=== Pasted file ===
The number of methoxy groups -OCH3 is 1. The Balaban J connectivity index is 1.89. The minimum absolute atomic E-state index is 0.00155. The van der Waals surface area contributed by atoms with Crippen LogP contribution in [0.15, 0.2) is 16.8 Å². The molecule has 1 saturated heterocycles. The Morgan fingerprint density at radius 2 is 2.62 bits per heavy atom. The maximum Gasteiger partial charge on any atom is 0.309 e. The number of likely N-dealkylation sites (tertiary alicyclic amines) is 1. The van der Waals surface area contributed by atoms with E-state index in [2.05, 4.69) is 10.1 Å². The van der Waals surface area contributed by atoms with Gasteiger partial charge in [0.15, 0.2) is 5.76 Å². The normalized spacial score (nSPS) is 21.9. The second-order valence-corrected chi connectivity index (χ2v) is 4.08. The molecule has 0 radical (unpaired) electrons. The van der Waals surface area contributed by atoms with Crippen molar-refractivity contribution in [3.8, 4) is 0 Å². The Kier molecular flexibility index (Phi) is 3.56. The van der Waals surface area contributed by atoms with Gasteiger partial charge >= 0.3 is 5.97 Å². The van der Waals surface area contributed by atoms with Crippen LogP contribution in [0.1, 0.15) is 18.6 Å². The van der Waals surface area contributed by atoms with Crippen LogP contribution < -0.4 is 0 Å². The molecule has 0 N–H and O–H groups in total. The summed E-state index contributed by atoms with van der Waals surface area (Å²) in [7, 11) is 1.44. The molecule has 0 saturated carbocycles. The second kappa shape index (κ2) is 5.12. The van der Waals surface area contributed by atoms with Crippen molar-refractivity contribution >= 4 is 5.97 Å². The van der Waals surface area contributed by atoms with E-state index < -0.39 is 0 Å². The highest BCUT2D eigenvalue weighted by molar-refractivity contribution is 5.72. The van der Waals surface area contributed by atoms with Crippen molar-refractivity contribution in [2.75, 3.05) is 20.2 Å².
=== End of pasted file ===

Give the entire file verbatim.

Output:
The number of methoxy groups -OCH3 is 1. The Balaban J connectivity index is 1.89. The minimum absolute atomic E-state index is 0.00155. The van der Waals surface area contributed by atoms with Crippen LogP contribution in [0.15, 0.2) is 16.8 Å². The molecule has 1 saturated heterocycles. The Morgan fingerprint density at radius 2 is 2.62 bits per heavy atom. The maximum Gasteiger partial charge on any atom is 0.309 e. The number of likely N-dealkylation sites (tertiary alicyclic amines) is 1. The van der Waals surface area contributed by atoms with E-state index in [2.05, 4.69) is 10.1 Å². The van der Waals surface area contributed by atoms with Gasteiger partial charge in [0.15, 0.2) is 5.76 Å². The normalized spacial score (nSPS) is 21.9. The second-order valence-corrected chi connectivity index (χ2v) is 4.08. The molecule has 0 radical (unpaired) electrons. The van der Waals surface area contributed by atoms with Crippen molar-refractivity contribution in [3.8, 4) is 0 Å². The Kier molecular flexibility index (Phi) is 3.56. The van der Waals surface area contributed by atoms with Gasteiger partial charge >= 0.3 is 5.97 Å². The van der Waals surface area contributed by atoms with Crippen LogP contribution in [0.1, 0.15) is 18.6 Å². The van der Waals surface area contributed by atoms with Crippen LogP contribution < -0.4 is 0 Å². The molecule has 0 N–H and O–H groups in total. The summed E-state index contributed by atoms with van der Waals surface area (Å²) in [7, 11) is 1.44. The molecule has 0 saturated carbocycles. The second kappa shape index (κ2) is 5.12. The van der Waals surface area contributed by atoms with Crippen molar-refractivity contribution >= 4 is 5.97 Å². The van der Waals surface area contributed by atoms with E-state index < -0.39 is 0 Å². The highest BCUT2D eigenvalue weighted by molar-refractivity contribution is 5.72. The van der Waals surface area contributed by atoms with Crippen molar-refractivity contribution in [2.75, 3.05) is 20.2 Å².